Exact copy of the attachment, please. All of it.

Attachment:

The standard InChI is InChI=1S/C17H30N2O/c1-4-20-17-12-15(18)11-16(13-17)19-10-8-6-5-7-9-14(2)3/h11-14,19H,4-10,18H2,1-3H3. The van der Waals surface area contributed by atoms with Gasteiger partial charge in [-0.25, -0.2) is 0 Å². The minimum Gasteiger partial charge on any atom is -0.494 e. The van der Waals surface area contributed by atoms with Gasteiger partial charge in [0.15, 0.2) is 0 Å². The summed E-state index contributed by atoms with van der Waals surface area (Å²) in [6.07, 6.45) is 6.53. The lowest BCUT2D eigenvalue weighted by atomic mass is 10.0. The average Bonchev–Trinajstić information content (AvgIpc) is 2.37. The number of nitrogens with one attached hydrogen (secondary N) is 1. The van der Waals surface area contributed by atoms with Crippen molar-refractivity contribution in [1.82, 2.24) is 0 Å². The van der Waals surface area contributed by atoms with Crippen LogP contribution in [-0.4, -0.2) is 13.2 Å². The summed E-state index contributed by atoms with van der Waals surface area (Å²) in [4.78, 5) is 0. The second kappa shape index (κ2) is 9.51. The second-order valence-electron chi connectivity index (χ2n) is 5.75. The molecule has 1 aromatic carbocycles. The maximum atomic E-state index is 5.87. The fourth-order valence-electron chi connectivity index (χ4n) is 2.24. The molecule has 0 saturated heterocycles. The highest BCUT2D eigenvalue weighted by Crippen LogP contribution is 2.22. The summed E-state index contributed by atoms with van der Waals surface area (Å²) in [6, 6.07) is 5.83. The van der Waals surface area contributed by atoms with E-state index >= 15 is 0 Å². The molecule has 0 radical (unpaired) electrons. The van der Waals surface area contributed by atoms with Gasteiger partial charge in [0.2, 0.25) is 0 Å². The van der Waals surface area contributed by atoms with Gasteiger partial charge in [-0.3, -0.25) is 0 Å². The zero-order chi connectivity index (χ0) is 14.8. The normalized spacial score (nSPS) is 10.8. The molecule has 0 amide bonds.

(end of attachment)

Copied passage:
The standard InChI is InChI=1S/C17H30N2O/c1-4-20-17-12-15(18)11-16(13-17)19-10-8-6-5-7-9-14(2)3/h11-14,19H,4-10,18H2,1-3H3. The van der Waals surface area contributed by atoms with Gasteiger partial charge in [-0.25, -0.2) is 0 Å². The minimum Gasteiger partial charge on any atom is -0.494 e. The van der Waals surface area contributed by atoms with Gasteiger partial charge in [0.15, 0.2) is 0 Å². The summed E-state index contributed by atoms with van der Waals surface area (Å²) in [6.07, 6.45) is 6.53. The lowest BCUT2D eigenvalue weighted by atomic mass is 10.0. The average Bonchev–Trinajstić information content (AvgIpc) is 2.37. The number of nitrogens with one attached hydrogen (secondary N) is 1. The van der Waals surface area contributed by atoms with Crippen molar-refractivity contribution in [1.82, 2.24) is 0 Å². The van der Waals surface area contributed by atoms with Crippen LogP contribution in [-0.4, -0.2) is 13.2 Å². The summed E-state index contributed by atoms with van der Waals surface area (Å²) in [4.78, 5) is 0. The second kappa shape index (κ2) is 9.51. The second-order valence-electron chi connectivity index (χ2n) is 5.75. The molecule has 1 aromatic carbocycles. The maximum atomic E-state index is 5.87. The fourth-order valence-electron chi connectivity index (χ4n) is 2.24. The molecule has 0 saturated heterocycles. The highest BCUT2D eigenvalue weighted by Crippen LogP contribution is 2.22. The summed E-state index contributed by atoms with van der Waals surface area (Å²) in [6, 6.07) is 5.83. The van der Waals surface area contributed by atoms with E-state index >= 15 is 0 Å². The molecule has 0 radical (unpaired) electrons. The van der Waals surface area contributed by atoms with Gasteiger partial charge in [0.2, 0.25) is 0 Å². The van der Waals surface area contributed by atoms with Gasteiger partial charge in [-0.3, -0.25) is 0 Å². The zero-order chi connectivity index (χ0) is 14.8. The normalized spacial score (nSPS) is 10.8. The molecule has 0 amide bonds.